The Catchment Sensitive Farming (CSF) Project, a partnership between Defra, the Environment Agency and Natural England, aims to deliver practical solutions and support for farmers and land managers to reduce diffuse water pollution from agriculture to protect water quality and the environment.
WRc has been working with the Environment Agency to assess the wider benefits of the advice delivered under the CSF Project in 50 priority catchments across England. The assessment considered environmental impacts of CSF on a spectrum of ecosystem services including: climate regulation, soil quality, air quality, flooding, biodiversity, environmental settings (recreation and amenity), food production, water supply and water quality.
The positive and negative impacts of individual CSF measures on ecosystem services were scored to provide a semi-quantitative estimate of the magnitude and location of benefits at a national and catchment scale. The results provided a relative measure of the level of benefit to each ecosystem service.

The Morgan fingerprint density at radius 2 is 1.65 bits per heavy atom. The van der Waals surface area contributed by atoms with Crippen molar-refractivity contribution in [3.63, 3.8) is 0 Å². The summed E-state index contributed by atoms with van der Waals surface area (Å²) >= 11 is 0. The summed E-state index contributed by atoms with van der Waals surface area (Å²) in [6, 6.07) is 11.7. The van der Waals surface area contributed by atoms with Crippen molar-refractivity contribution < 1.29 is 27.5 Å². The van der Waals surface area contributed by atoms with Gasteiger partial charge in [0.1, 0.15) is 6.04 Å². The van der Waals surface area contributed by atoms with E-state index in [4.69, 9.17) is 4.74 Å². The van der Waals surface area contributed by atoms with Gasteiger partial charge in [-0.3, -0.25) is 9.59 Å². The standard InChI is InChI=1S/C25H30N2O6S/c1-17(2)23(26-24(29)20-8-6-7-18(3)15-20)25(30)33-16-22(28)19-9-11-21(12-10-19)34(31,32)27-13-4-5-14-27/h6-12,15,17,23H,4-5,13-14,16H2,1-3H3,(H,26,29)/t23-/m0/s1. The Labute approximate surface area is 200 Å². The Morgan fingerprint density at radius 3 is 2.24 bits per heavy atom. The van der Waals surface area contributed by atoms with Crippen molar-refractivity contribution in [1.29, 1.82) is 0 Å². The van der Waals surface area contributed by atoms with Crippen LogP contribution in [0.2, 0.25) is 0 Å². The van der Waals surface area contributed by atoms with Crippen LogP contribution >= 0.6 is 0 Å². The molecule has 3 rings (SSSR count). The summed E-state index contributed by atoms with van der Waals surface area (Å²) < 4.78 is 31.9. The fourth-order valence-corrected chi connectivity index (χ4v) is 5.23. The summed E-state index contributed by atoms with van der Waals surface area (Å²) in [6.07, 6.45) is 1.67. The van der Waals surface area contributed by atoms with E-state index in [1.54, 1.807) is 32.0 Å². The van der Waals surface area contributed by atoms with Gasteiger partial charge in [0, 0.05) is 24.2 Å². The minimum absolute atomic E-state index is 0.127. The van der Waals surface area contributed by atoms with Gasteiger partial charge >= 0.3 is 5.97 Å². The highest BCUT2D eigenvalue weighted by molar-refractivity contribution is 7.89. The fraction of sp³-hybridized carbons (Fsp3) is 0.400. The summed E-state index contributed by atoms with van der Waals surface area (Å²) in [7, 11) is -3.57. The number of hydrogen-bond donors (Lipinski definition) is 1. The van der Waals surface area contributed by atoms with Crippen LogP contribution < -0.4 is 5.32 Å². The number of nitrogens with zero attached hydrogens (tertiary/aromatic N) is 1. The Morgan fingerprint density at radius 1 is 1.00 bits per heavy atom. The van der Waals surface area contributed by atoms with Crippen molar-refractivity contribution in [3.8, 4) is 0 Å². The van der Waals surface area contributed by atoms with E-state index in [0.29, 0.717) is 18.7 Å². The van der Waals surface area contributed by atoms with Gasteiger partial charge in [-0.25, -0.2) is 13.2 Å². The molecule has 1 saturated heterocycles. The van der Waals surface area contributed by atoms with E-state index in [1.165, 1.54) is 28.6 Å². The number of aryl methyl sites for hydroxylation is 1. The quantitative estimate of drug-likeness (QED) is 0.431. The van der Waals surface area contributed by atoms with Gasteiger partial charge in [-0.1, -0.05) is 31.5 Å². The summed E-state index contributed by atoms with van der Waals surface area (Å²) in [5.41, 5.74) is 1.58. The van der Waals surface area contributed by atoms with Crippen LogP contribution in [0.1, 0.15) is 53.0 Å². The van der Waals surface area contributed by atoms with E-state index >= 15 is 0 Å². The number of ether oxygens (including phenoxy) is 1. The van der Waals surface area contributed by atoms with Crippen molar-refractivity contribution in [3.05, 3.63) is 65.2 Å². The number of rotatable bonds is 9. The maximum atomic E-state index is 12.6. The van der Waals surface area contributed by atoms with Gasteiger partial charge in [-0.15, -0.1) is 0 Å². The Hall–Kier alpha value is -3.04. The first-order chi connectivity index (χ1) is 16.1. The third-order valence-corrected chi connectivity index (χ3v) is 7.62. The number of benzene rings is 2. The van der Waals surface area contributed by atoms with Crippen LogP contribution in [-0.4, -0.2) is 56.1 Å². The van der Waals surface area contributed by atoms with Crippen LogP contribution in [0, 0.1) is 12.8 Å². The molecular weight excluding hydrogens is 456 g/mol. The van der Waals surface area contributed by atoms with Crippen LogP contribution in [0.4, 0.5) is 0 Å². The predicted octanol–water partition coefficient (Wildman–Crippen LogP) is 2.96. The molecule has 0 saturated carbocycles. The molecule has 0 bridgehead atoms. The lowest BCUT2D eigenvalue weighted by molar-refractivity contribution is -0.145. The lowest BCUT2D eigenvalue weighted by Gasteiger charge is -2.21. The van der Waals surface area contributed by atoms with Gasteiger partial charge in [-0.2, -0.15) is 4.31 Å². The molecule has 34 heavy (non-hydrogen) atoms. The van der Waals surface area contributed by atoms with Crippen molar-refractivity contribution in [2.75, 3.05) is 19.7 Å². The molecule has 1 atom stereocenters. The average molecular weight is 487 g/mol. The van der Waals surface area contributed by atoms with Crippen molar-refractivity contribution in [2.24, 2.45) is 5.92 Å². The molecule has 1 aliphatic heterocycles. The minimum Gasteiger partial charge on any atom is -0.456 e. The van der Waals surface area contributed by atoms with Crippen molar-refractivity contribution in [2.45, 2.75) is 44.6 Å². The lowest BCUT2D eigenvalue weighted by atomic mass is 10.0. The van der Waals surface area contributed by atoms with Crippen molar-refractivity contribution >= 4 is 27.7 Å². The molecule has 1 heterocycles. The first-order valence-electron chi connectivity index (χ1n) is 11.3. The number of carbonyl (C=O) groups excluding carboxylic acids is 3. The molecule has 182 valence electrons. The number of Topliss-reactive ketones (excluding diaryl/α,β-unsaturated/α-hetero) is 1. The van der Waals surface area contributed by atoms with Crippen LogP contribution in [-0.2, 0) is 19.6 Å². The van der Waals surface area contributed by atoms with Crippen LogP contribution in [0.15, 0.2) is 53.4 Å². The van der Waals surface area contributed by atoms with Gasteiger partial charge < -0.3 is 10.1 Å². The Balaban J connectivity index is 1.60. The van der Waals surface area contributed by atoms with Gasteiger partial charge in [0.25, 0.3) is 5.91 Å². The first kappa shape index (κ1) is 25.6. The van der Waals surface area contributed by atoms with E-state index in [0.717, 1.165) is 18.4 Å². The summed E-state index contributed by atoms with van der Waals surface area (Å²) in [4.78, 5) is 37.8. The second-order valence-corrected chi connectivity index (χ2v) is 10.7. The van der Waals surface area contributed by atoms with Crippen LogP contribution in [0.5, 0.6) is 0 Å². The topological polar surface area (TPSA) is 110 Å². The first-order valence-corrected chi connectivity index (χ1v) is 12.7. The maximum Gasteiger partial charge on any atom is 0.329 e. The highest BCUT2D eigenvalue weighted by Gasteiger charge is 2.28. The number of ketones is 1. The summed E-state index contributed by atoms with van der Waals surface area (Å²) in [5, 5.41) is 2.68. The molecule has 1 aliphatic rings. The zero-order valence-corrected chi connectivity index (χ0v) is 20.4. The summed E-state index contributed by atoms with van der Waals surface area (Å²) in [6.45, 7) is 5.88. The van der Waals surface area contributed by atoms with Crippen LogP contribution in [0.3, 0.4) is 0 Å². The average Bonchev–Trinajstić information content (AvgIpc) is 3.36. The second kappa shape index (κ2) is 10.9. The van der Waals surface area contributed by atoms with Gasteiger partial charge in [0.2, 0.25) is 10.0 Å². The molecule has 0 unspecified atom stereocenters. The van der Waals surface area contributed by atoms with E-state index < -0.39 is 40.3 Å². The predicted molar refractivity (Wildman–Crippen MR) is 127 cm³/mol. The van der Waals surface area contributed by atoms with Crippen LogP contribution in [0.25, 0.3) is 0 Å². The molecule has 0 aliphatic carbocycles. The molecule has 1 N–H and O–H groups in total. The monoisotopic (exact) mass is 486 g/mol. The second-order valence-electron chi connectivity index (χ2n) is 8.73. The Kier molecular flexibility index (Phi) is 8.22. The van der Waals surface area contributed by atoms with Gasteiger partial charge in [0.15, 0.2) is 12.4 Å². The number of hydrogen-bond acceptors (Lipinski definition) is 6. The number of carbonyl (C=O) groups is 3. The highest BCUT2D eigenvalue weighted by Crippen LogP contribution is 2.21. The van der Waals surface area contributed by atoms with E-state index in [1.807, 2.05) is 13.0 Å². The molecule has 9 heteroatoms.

Phil Smith, the Environment Agency’s Catchment Sensitive Farming Evidence Manager, said: “The project report is of a high standard and was well-received within the Environment Agency, Natural England and Defra – it addresses a key knowledge gap. The relationship with the WRc team was really open and effective, ensuring a high quality outcome addressing our business needs.”
The Environment Agency has now commissioned WRc to examine how the CSF Project could be adapted, from both a strategic and operational point of view, to broaden the range of ecosystem service benefits and maximise their delivery.
For further information contact Dr Andrew Davey on 01793 865023 or email@example.com